In 2006, Israel’s chief Rabbi . . . a man named Yitzchak Kaduri died at age 106. Before his death, Rabbi Kaduri had said that he expected the Mashiach, the Jewish Messiah, to arrive soon, and that he had met him a year earlier. Rabbi Kaduri left a hand-written note to his followers and they were reportedly instructed to only open the note after the Rabbi had been dead for one year. After this time period had passed, the note was opened by his followers and was found to read in Hebrew the statement, “ירים העם ויוכיח שדברו ותורתו עומדים” (translated as “he will raise the people and confirm that his word and law are standing”), which by acronym, suggested the name “Yehoshua” which is Hebrew for the name “Jesus”.
The story of the nation of Israel is the story of God’s blessings and miracles that permeate the history of mankind from the very beginning on into the future until the very end. It is about a people and a culture that has continued to exist under tremendous hardship and cruelty at the hands of faithless people, and yet has survived the test of time. Though Israel is and always will be God’s chosen people, we who are not of this line, but are believers in the messiah of God have been adopted into the line of Jacob and are the sons and daughters of the most high . . . perhaps not by bloodline . . . but by the Holy Spirit and in faith in Jesus Christ. It is therefore important for us who are alive in these end times to hold the nation Israel in constant prayer, for in blessing Israel we in fact bless our own work in the world.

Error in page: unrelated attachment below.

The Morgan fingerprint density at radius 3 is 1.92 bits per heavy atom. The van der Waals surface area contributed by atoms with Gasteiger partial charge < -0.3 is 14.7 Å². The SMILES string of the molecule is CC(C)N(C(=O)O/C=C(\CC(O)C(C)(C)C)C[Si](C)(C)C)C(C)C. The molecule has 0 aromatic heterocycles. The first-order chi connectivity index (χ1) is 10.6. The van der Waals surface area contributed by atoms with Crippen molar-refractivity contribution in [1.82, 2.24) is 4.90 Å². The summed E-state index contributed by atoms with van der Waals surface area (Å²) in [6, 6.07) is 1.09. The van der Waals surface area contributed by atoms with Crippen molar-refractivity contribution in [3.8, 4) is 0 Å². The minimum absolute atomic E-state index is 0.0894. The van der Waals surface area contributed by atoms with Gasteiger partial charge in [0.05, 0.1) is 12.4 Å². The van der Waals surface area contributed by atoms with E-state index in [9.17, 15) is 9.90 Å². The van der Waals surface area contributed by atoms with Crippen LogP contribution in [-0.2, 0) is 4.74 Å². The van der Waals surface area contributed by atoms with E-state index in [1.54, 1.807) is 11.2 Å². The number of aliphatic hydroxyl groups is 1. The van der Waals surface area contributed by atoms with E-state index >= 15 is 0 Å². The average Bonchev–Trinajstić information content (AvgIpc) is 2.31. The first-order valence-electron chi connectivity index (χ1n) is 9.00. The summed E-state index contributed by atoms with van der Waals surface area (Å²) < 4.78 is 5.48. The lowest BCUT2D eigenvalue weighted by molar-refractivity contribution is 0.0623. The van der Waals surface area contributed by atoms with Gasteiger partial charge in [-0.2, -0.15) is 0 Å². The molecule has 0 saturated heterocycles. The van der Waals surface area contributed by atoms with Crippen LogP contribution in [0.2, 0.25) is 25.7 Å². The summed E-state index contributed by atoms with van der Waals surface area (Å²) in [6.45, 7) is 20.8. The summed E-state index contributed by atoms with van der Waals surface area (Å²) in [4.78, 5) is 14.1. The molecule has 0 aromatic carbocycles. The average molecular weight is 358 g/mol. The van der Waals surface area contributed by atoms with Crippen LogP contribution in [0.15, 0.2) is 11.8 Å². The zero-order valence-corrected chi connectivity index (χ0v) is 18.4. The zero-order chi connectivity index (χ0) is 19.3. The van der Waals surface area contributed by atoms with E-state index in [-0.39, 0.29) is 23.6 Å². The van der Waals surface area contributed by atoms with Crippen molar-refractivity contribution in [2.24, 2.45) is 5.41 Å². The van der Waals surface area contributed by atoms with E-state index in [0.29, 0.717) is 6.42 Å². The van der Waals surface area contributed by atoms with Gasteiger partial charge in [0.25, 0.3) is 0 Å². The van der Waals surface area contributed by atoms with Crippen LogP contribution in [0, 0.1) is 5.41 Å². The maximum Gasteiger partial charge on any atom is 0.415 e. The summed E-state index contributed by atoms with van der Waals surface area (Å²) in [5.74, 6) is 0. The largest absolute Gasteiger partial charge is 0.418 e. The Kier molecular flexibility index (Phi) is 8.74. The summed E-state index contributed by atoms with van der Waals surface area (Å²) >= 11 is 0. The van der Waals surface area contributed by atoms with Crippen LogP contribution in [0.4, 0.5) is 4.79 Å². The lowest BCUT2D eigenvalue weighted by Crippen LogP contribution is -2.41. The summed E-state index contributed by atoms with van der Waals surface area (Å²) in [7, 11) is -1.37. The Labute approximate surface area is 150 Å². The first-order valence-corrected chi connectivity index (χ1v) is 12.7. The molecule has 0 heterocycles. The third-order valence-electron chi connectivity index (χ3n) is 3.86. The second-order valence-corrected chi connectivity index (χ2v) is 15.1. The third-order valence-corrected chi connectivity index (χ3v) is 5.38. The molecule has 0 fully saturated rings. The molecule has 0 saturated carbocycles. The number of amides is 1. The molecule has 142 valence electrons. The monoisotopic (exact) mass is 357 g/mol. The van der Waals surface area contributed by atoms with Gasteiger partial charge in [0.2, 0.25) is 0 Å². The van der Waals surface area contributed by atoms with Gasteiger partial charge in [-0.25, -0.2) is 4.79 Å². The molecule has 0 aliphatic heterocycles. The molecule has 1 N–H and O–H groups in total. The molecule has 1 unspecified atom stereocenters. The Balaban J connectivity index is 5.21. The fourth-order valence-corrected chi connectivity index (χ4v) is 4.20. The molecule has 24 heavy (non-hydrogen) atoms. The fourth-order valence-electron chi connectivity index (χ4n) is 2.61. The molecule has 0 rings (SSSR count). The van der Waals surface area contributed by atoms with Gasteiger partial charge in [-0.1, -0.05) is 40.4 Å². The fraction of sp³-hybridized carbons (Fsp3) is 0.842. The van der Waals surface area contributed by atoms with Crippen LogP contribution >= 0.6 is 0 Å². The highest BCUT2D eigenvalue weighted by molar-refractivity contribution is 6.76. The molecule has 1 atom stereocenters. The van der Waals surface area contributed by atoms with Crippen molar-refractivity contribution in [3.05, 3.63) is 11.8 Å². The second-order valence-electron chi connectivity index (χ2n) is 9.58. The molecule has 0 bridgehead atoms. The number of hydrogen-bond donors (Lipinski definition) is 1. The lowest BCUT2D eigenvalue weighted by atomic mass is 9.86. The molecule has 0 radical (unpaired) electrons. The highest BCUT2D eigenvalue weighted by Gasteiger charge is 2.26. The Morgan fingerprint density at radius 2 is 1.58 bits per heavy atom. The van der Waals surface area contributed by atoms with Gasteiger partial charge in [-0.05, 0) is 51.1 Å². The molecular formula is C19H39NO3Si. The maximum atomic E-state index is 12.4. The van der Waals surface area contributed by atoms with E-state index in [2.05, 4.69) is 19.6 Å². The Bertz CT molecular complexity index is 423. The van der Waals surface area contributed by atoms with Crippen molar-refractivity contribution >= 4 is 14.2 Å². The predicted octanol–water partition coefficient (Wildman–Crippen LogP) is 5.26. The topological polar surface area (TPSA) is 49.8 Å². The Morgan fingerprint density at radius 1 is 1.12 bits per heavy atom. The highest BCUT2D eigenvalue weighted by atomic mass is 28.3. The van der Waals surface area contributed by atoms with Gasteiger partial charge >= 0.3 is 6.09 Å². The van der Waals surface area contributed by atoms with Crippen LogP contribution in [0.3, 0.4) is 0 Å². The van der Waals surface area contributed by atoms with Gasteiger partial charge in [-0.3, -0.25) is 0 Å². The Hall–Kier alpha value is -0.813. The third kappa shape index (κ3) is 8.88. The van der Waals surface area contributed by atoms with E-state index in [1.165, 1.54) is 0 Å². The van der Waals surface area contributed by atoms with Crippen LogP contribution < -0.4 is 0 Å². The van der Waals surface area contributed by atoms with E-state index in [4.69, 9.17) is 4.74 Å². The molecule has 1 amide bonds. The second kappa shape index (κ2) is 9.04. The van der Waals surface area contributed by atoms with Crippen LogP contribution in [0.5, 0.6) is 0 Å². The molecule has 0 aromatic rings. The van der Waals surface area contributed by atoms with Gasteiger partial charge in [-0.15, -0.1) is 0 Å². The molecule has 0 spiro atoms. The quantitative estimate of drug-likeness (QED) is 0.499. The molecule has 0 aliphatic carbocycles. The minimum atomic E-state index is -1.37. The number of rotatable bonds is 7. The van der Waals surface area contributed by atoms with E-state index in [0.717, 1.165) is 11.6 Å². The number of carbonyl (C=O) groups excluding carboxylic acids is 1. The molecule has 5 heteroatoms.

In the gospel story today we read “When it was evening, the disciples came to him and said, “This is a deserted place, and the hour is now late; send the crowds away so that they may go into the villages and buy food for themselves.” Jesus said to them, “They need not go away; you give them something to eat.” They replied, “We have nothing here but five loaves and two fish.” And he said, “Bring them here to me.” Then he ordered the crowds to sit down on the grass. Taking the five loaves and the two fish, he looked up to heaven, and blessed and broke the loaves, and gave them to the disciples, and the disciples gave them to the crowds. And all ate and were filled; and they took up what was left over of the broken pieces, twelve baskets full. And those who ate were about five thousand men, besides women and children.” Though we know this story to be about physical food and how the Lord supplies all our needs, it is also about another kind of food, a spiritual food that sustains all who partake of it. It is the spiritual food of the blessing of God in the Good News that each of us holds in our hearts without measure and it is this food that Jesus gives us so that we might share it with a world that is hungry for the truth. And so may God continue to bless us, as we bless his chosen people as he demonstrates again and again his love and commitment to us and to them for all time and in all seasons. Amen.
This sermon is part of the ministry of the Word at Saint Nicholas Anglican Church in West Seneca, NY in the United States and a Continuing Church in the Anglican Tradition. If you have been helped by any of the sermons or thoughts expressed on this sermon blog, we would love to hear from you at anglicanchurchofsaintnicholas.org .